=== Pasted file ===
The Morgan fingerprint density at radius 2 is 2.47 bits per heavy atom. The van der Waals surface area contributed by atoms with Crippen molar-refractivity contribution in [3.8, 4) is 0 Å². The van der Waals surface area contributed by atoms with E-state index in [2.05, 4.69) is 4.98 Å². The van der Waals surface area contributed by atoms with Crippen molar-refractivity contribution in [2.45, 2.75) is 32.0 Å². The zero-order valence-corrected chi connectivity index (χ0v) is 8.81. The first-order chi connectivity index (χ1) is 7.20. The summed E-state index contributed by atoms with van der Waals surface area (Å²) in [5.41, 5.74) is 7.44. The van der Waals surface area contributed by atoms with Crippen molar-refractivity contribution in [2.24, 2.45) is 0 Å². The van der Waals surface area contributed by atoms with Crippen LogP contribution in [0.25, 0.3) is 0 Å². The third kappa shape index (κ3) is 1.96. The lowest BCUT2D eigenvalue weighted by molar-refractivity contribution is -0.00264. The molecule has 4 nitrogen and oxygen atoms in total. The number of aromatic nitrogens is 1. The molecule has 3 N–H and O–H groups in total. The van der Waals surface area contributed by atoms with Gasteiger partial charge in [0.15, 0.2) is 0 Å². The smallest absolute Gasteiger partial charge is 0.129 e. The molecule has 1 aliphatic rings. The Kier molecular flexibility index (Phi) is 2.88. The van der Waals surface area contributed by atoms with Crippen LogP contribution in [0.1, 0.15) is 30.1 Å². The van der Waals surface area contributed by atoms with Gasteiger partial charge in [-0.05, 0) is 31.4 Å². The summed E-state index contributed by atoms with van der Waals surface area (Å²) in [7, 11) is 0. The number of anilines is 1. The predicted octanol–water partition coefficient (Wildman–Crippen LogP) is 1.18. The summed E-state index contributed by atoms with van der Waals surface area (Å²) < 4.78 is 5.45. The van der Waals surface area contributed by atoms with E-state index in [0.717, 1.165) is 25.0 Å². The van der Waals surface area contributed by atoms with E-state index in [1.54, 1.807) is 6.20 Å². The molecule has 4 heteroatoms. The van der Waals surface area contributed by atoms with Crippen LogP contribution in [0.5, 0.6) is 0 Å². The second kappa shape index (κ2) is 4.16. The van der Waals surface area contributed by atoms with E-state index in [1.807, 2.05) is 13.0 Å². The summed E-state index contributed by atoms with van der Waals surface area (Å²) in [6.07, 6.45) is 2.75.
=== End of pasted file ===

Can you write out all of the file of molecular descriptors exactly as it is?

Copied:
The Morgan fingerprint density at radius 2 is 2.47 bits per heavy atom. The van der Waals surface area contributed by atoms with Crippen molar-refractivity contribution in [3.8, 4) is 0 Å². The van der Waals surface area contributed by atoms with E-state index in [2.05, 4.69) is 4.98 Å². The van der Waals surface area contributed by atoms with Crippen molar-refractivity contribution in [2.45, 2.75) is 32.0 Å². The zero-order valence-corrected chi connectivity index (χ0v) is 8.81. The first-order chi connectivity index (χ1) is 7.20. The summed E-state index contributed by atoms with van der Waals surface area (Å²) in [5.41, 5.74) is 7.44. The van der Waals surface area contributed by atoms with Crippen molar-refractivity contribution in [2.24, 2.45) is 0 Å². The van der Waals surface area contributed by atoms with Crippen LogP contribution in [0.25, 0.3) is 0 Å². The third kappa shape index (κ3) is 1.96. The lowest BCUT2D eigenvalue weighted by molar-refractivity contribution is -0.00264. The molecule has 4 nitrogen and oxygen atoms in total. The number of aromatic nitrogens is 1. The molecule has 3 N–H and O–H groups in total. The van der Waals surface area contributed by atoms with Gasteiger partial charge in [0.15, 0.2) is 0 Å². The smallest absolute Gasteiger partial charge is 0.129 e. The molecule has 1 aliphatic rings. The Kier molecular flexibility index (Phi) is 2.88. The van der Waals surface area contributed by atoms with Crippen LogP contribution in [0.1, 0.15) is 30.1 Å². The van der Waals surface area contributed by atoms with Gasteiger partial charge in [-0.05, 0) is 31.4 Å². The summed E-state index contributed by atoms with van der Waals surface area (Å²) in [7, 11) is 0. The number of anilines is 1. The predicted octanol–water partition coefficient (Wildman–Crippen LogP) is 1.18. The summed E-state index contributed by atoms with van der Waals surface area (Å²) < 4.78 is 5.45. The van der Waals surface area contributed by atoms with E-state index in [0.717, 1.165) is 25.0 Å². The van der Waals surface area contributed by atoms with E-state index in [1.54, 1.807) is 6.20 Å². The molecule has 4 heteroatoms. The van der Waals surface area contributed by atoms with Crippen LogP contribution in [0.5, 0.6) is 0 Å². The second kappa shape index (κ2) is 4.16. The van der Waals surface area contributed by atoms with E-state index in [1.807, 2.05) is 13.0 Å². The summed E-state index contributed by atoms with van der Waals surface area (Å²) in [6.07, 6.45) is 2.75.